3. Don't judge. As the Journal pleaded, "Some 380 tons of frightfully powerful stuff has gone missing, and the objective before us should be to locate it, not locate blame." In other words, the military can't search for the bombs unless the voters withhold judgment about Bush.

4. Kerry reads newspapers. "What would he do as president? Get up every morning and say, 'I'm going to govern based on what I find in the newspapers?' " sneered Karl Rove. "John Kerry will say anything he believes will help him politically," wrote Bush campaign manager Ken Mehlman, "and today he is grasping at headlines to obscure his record of weakness and indecision in the war on terror." The horror — Kerry is letting world news infect his judgment.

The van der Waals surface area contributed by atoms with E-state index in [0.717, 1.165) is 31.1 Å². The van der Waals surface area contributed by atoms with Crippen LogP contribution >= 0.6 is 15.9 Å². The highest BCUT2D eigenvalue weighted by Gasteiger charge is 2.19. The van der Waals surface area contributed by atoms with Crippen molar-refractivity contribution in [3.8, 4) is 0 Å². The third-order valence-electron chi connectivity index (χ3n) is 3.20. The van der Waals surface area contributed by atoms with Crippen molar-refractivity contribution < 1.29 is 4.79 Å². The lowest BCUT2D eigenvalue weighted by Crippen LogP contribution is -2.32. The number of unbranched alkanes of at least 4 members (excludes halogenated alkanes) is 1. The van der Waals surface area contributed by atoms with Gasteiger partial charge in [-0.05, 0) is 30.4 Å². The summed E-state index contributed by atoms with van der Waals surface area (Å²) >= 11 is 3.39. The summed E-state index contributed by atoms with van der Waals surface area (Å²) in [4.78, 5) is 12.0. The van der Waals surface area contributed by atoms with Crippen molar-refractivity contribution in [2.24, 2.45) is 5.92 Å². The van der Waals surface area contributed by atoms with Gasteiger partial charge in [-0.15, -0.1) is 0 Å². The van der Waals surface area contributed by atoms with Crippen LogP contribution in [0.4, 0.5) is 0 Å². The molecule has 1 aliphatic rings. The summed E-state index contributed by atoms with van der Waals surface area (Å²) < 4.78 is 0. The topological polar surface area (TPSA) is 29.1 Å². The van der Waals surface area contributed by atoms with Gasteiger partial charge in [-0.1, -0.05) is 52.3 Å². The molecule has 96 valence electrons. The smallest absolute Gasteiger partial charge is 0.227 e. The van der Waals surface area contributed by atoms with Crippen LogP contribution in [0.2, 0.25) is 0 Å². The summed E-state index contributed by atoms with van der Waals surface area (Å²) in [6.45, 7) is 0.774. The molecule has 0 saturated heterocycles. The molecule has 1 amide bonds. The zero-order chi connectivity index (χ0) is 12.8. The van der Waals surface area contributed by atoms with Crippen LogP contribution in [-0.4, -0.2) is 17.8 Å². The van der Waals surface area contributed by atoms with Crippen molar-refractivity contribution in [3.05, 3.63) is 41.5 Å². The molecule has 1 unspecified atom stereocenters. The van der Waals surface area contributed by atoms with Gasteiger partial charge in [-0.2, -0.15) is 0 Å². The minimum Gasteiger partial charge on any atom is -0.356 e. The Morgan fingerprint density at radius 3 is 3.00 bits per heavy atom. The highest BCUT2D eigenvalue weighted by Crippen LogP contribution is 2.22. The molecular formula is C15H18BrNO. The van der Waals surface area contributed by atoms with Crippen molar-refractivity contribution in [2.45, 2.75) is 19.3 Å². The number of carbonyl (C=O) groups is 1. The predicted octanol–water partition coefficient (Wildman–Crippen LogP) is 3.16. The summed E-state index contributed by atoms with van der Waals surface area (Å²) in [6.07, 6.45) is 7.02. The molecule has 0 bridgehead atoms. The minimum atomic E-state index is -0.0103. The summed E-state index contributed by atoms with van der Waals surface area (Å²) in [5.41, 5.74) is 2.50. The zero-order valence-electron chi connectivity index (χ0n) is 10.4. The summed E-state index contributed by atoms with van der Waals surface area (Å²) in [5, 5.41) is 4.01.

5. Kerry's a hypocrite. "After repeatedly calling Iraq the wrong war and a diversion," Bush declared, "Sen. Kerry this week seemed shocked to learn that Iraq was a dangerous place full of dangerous weapons." This is a bizarre inversion of reality. Bush justified the war primarily as a way to keep weapons out of the hands of terrorists, yet his handling of it led to exactly that result.

6. Kerry hates the troops. "The senator is denigrating the actions of our troops and commanders in the field," Bush insisted. By this logic, any criticism of Bush's military plan amounts to blaming the troops. By the same Orwellian logic, statements like the one from Bush supporter Rudy Giuliani — "The actual responsibility for it really would be for the troops that were there. Did they search carefully enough?" — do not count as blaming the troops.